Hundreds of prisoners at the US-run Bagram jail in Afghanistan are refusing basic privileges to protest about their basic rights, officials say.
Inmates have refused to participate in a project which allows prisoners to talk to their families via video phone, the Red Cross says.
The US military considers inmates there to be "unlawful combatants" who can be held for as long as deemed necessary.
It is estimated that about 600 inmates are being held at the prison.
The prisoners are reported to be protesting against what they say are a lack of basic rights such as access to lawyers or independent reviews of their status.
The Washington Post newspaper recently reported that prisoners in Bagram have been protesting against their "indefinite detention".
The protest is said to have started at the beginning of July.
"During our last regular visit at the beginning of July, the detainees told us they did not want to participate in the family video phone call and family visit," Jessica Barry, a spokeswoman for the International Committee of the Red Cross (ICRC) told told the AFP news agency.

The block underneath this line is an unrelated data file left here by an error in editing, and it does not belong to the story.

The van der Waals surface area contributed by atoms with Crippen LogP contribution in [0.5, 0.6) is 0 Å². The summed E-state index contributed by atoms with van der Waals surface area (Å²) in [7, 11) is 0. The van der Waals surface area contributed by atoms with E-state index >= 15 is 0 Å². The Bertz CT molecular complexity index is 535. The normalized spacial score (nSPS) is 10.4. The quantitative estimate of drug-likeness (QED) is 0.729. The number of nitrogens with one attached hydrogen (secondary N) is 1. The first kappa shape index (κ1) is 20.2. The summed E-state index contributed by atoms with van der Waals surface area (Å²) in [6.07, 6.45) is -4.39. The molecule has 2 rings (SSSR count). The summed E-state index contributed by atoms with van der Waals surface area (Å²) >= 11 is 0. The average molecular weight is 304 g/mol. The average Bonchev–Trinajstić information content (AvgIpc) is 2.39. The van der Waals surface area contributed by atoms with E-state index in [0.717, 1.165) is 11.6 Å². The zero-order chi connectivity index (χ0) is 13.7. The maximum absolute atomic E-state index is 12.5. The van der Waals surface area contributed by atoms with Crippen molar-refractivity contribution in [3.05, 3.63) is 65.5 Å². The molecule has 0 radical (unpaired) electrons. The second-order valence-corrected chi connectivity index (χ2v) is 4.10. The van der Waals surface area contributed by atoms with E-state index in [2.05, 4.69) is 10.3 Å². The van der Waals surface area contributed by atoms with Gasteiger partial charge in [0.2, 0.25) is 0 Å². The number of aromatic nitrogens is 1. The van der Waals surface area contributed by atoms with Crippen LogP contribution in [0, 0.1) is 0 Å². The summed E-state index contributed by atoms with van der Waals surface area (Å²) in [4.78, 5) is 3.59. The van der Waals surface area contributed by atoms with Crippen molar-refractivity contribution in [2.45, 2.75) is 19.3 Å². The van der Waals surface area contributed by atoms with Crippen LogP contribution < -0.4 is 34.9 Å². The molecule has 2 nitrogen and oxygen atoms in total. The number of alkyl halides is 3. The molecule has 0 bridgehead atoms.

The prisoners are also reported to have declined family visits and outside recreation time.
The ICRC is the only humanitarian organisation which has access to the prison.
Last month the BBC uncovered allegations of abuse and neglect at the detention facility.
A number of former detainees alleged they had been beaten, deprived of sleep and threatened with dogs at the base.
Of 27 ex-inmates the BBC spoke to around the country over two months, only two said they had been treated well.